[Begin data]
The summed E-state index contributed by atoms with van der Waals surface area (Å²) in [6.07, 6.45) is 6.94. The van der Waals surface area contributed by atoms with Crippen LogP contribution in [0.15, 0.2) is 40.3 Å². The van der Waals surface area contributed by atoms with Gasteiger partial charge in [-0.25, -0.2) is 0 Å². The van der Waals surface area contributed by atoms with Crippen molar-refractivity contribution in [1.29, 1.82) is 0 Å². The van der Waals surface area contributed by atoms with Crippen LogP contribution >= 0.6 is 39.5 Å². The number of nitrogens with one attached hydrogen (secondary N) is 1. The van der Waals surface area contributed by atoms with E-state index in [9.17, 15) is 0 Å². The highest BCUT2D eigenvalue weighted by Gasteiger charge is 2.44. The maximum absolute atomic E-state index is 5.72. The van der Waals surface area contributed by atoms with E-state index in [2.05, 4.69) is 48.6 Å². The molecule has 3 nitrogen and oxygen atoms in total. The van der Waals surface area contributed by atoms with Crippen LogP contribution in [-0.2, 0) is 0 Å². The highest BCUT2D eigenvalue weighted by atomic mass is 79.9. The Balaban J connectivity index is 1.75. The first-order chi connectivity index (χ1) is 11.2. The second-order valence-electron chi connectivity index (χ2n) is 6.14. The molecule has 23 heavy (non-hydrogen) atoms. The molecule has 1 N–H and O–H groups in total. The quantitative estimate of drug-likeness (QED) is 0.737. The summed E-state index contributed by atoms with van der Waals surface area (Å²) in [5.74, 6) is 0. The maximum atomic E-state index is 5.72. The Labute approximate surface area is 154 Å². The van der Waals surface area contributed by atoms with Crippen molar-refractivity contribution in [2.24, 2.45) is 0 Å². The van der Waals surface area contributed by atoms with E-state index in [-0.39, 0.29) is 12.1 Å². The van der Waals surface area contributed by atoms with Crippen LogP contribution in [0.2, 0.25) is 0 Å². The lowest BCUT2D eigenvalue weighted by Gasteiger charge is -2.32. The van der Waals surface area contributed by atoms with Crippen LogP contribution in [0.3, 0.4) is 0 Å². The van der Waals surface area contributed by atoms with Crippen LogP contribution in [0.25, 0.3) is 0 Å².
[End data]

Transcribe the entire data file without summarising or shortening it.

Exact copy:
The summed E-state index contributed by atoms with van der Waals surface area (Å²) in [6.07, 6.45) is 6.94. The van der Waals surface area contributed by atoms with Crippen LogP contribution in [0.15, 0.2) is 40.3 Å². The van der Waals surface area contributed by atoms with Gasteiger partial charge in [-0.25, -0.2) is 0 Å². The van der Waals surface area contributed by atoms with Crippen molar-refractivity contribution in [1.29, 1.82) is 0 Å². The van der Waals surface area contributed by atoms with Crippen LogP contribution >= 0.6 is 39.5 Å². The number of nitrogens with one attached hydrogen (secondary N) is 1. The van der Waals surface area contributed by atoms with E-state index in [9.17, 15) is 0 Å². The highest BCUT2D eigenvalue weighted by Gasteiger charge is 2.44. The maximum absolute atomic E-state index is 5.72. The van der Waals surface area contributed by atoms with E-state index in [2.05, 4.69) is 48.6 Å². The molecule has 3 nitrogen and oxygen atoms in total. The van der Waals surface area contributed by atoms with Crippen LogP contribution in [-0.2, 0) is 0 Å². The highest BCUT2D eigenvalue weighted by atomic mass is 79.9. The Balaban J connectivity index is 1.75. The first-order chi connectivity index (χ1) is 11.2. The second-order valence-electron chi connectivity index (χ2n) is 6.14. The molecule has 23 heavy (non-hydrogen) atoms. The molecule has 1 N–H and O–H groups in total. The quantitative estimate of drug-likeness (QED) is 0.737. The summed E-state index contributed by atoms with van der Waals surface area (Å²) in [5.74, 6) is 0. The maximum atomic E-state index is 5.72. The Labute approximate surface area is 154 Å². The van der Waals surface area contributed by atoms with Crippen molar-refractivity contribution in [2.24, 2.45) is 0 Å². The van der Waals surface area contributed by atoms with E-state index in [-0.39, 0.29) is 12.1 Å². The van der Waals surface area contributed by atoms with Crippen LogP contribution in [0.2, 0.25) is 0 Å². The lowest BCUT2D eigenvalue weighted by Gasteiger charge is -2.32. The van der Waals surface area contributed by atoms with Crippen LogP contribution in [0.3, 0.4) is 0 Å². The van der Waals surface area contributed by atoms with Crippen LogP contribution in [0.25, 0.3) is 0 Å².